#51

So… from a vulnerability perspective, what I learned from this video that they do not have an AI to automatically track the subject, they have to manually follow them. That means its difficult for them to track more one subject and difficult to track a subject that is obscured, so to evade this system you can:

  1. Find a place to blend with nearly identical others
  2. Take cover, such as beneath the trees, and then change your direction and your looks (switch black shirt for white shirt, dump the bike and start walking, etc)

I expect the lack of an AI will be remedied soon enough.


#52

That was some serious Minority Report shit going down.

All we need now are 3 precog mutants in bathtub, reeling off pre-crimes and we’ll be in the future.


#53

did you even listen to the tone of voice that the dispatcher was using? that’s a drone if I ever heard one…


#54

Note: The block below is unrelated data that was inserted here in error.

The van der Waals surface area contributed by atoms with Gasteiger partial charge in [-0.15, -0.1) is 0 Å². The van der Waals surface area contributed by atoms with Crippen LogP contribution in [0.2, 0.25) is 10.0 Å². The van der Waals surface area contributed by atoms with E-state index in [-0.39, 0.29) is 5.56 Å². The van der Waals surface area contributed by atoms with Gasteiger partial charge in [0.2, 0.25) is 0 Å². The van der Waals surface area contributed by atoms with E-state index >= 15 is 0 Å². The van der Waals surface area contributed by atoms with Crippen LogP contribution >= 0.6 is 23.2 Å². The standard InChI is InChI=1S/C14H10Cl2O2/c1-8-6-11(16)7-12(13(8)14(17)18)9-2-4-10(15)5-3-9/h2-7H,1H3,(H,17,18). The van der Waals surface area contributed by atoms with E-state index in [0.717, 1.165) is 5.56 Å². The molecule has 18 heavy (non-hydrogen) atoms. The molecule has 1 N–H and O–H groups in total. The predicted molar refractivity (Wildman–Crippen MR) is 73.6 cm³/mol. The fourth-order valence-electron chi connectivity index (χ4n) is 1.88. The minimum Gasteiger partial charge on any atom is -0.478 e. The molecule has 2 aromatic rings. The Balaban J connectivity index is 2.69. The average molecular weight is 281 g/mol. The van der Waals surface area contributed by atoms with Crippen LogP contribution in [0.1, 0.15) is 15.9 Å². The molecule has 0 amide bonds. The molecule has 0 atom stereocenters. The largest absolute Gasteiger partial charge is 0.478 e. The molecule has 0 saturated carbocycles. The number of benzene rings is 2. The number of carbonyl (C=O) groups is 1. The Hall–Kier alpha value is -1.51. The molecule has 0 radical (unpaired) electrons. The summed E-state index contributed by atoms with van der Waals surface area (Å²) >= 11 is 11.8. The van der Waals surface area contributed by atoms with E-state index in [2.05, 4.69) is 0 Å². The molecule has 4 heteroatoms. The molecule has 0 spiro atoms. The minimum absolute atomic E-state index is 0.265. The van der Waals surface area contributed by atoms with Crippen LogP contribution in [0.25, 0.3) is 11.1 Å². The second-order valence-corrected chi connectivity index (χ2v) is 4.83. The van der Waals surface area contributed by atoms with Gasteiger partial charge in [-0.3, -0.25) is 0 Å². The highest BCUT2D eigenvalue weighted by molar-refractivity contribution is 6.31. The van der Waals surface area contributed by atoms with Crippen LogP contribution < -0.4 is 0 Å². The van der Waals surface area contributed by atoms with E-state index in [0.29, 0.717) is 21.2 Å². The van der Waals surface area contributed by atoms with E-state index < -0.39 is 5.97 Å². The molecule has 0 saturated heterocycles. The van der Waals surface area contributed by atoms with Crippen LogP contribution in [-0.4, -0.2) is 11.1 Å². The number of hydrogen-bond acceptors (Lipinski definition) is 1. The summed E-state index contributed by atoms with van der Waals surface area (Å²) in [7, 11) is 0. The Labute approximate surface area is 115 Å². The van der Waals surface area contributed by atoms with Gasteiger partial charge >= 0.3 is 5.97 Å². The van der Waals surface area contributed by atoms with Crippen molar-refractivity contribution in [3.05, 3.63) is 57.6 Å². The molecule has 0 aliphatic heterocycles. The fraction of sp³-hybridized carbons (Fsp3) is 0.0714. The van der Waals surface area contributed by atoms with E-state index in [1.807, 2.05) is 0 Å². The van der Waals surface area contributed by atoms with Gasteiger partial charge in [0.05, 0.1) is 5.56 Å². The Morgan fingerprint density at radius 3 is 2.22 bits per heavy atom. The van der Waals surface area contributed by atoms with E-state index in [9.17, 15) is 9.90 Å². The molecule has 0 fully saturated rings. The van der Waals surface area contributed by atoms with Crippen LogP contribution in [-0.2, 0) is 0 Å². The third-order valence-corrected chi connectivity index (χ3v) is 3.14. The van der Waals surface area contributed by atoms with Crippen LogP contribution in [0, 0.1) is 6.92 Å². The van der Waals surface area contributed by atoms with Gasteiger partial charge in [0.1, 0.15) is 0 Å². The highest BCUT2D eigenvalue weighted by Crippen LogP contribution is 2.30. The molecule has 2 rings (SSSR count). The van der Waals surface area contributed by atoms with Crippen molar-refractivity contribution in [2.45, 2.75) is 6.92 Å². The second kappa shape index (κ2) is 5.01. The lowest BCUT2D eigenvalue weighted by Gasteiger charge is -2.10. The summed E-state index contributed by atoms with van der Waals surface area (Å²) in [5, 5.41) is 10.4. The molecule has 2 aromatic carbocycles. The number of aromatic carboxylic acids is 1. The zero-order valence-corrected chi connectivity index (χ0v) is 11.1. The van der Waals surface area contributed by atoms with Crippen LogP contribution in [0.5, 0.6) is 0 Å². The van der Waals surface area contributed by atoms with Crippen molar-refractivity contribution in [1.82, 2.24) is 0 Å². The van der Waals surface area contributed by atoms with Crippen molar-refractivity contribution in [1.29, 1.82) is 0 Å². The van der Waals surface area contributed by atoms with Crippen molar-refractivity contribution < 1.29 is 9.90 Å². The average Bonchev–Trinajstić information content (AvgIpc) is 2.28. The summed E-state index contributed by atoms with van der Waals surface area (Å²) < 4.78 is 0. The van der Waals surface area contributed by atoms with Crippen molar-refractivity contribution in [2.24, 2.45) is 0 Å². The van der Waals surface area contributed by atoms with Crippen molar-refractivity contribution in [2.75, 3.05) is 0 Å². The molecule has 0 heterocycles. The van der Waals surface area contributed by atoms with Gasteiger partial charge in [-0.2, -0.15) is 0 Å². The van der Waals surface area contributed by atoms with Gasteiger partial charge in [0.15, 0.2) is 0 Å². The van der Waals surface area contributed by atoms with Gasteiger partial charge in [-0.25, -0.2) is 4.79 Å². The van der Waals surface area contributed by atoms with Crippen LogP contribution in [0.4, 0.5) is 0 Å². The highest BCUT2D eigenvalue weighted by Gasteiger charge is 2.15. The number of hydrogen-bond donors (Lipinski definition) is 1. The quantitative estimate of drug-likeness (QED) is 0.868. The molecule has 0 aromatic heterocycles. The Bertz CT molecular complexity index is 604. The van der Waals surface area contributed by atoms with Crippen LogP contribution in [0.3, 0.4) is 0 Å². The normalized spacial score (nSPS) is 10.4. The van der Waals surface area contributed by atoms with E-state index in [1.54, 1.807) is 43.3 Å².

sure. on the Moon.


#55

Where’s the guy that always comes in and says he thinks motorcycles shouldn’t be allowed on the freeway?


#56

Military systems have done that for a long long time with simple target tracking, no “AI” needed. I’m unsure why the system in the video doesn’t have it or isn’t using it. The off the shelf solution Akimbo_NOT posted earlier boasts tracking multiple targets.

Anyway… keep speeding and any other nefarious doings only when it is cloudy or storming. Even the military still struggles with that one.


#57

Yes there is. Unless your state puts governors on your accelerator pedal it’s a matter of “personal responsibility” and “Freedom to choose”

America is FREDOM TO. NOT FREEDOM FROM. Sorry, but move to europe for that kind of nannying.

Here we incentivize good behavior with punishments, and I don’t see that changing.


#58

Doesn’t even need AI, there’s been video-editors capable of “following” content for years. (Ref. any news broadcast where a facial blur follows the subject). The AI would only come in where the subject was hidden briefly and some prediction was needed.


#59

*lolz


#60

Always amazing to me how many people here have a hard time getting jokes.